[0043] If the rows and columns are insufficiently conductive, the resistance per unit length along the row/column will combine with the capacitance per unit length to form a low-pass filter: any high-frequency signals applied at one end will be substantially attenuated as they propagate along the poor conductor.

[0044] Visually transparent conductors are commercially available (e.g. indium-tin-oxide or ITO), but the tradeoff between transparency and conductivity is problematic at the frequencies that may be desirable for some embodiments of the low-latency touch sensor described herein: if the ITO were thick enough to support certain desirable frequencies over certain lengths, it may be insufficiently transparent for some applications. In an embodiment, the rows and/or columns may be formed entirely, or at least partially, from graphene and/or carbon nanotubes, which are both highly conductive and optically transparent.

[0045] In an embodiment, the rows and/or columns may be formed from one or more fine wires that block a negligible amount of the display behind them. In an embodiment, the fine wires are too small to see, or at least too small to present a visual impediment when viewing a display behind it. In an embodiment, fine silver wires patterned onto transparent glass or plastic can be used to make up the rows and/or columns. Such fine wires need to have sufficient cross section to create a good conductor along the row/column, but it is desirable (for rear displays) that such wires are small enough and diffuse enough to block as little of the underlying display as appropriate for the application. In an embodiment, the fine wire size is selected on the basis of the pixels size and/or pitch of the underlying display.

[0046] As an example, the new Apple Retina displays comprises about 300 pixels per inch, which yields a pixel size of about 80 microns on a side. In an embodiment, a 20 micron diameter silver wire 20 centimeters long (the length of an iPad display), which has a resistance of about 10 ohms, is used as a row and/or column and/or as part of a row and/or column in a low-latency touch sensor as described herein. Such 20 micron diameter silver wire, however, if stretched across a retina display, may block up to 25% of an entire line of pixels. Accordingly, in an embodiment, multiple thinner diameter silver wires may be employed as a column or row, which can maintain an appropriate resistance, and provide acceptable response with respect to radiofrequency skin depth issues. Such multiple thinner diameter silver wires can be laid in a pattern that are not straight, but rather, somewhat irregular. A random or irregular pattern of thinner wires is likely to be less visually intrusive. In an embodiment, a mesh of thin wires is used; the use of a mesh will improve robustness, including against manufacturing flaws in patterning. In an embodiment, single thinner diameter wires may be employed as a column or row, provided that the thinner is sufficiently conductive to maintain an appropriate level resistance, and acceptable response with respect to radiofrequency skin depth issues.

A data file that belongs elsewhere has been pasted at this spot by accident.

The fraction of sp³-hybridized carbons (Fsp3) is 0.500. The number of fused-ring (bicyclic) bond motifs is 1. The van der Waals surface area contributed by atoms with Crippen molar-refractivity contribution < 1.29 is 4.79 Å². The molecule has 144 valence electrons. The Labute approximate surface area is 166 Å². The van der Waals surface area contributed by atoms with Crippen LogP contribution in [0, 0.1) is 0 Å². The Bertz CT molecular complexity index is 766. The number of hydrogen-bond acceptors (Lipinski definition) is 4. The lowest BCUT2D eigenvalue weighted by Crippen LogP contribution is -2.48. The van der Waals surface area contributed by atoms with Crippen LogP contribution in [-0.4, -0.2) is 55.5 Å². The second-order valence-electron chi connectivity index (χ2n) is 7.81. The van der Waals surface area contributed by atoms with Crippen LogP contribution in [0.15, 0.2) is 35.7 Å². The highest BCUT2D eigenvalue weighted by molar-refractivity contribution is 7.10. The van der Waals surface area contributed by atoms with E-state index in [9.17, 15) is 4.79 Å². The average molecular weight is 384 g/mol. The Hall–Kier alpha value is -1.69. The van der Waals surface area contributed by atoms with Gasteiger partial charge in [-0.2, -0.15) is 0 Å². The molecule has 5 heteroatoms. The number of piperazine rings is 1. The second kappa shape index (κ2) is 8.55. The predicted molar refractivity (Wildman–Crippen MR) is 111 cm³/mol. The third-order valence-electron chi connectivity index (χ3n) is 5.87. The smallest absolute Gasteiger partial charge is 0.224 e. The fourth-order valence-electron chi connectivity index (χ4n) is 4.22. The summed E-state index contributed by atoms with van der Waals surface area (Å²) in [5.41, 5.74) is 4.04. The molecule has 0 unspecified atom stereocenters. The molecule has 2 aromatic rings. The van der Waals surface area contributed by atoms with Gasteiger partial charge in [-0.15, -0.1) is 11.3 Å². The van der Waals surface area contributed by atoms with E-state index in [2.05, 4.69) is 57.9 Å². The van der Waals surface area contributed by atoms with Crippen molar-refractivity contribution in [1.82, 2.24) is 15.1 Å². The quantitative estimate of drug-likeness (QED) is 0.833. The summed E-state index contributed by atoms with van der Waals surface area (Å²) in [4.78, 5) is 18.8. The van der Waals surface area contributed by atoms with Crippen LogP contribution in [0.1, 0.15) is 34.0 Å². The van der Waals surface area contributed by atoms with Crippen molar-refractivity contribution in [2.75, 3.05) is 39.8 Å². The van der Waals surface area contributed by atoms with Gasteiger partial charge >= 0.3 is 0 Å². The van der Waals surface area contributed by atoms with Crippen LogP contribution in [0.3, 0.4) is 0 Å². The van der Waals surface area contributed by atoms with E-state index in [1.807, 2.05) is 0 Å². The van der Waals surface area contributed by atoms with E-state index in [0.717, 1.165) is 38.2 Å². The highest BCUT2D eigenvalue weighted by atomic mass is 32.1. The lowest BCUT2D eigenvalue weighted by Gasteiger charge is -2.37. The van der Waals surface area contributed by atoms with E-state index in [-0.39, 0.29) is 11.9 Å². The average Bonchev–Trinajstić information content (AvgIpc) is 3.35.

[0047] FIG. 2 illustrates an embodiment of a row/column touch surface that has a diamond-shaped row/column mesh. This mesh pattern is designed to provide maximal and equal surface area to the rows and columns while permitting minimal overlap between them.

[0048] A touch event with an area greater than one of the diamonds will cover at least part of a row and a column, which will permit some coupling of a row signal into the overlapped column. In an embodiment, the diamonds are sized to be smaller than the touching implement (finger, stylus, etc.). In an embodiment, a 0.5 cm spacing between rows and columns performs well for human fingers.

[0049] In an embodiment a simple grid of wires is employed as the rows and columns. Such a grid would provide less surface area for the rows and columns, but can suffice for radio frequency signals, and provide a sufficient non-negligible coupling which can be detected by a receiver.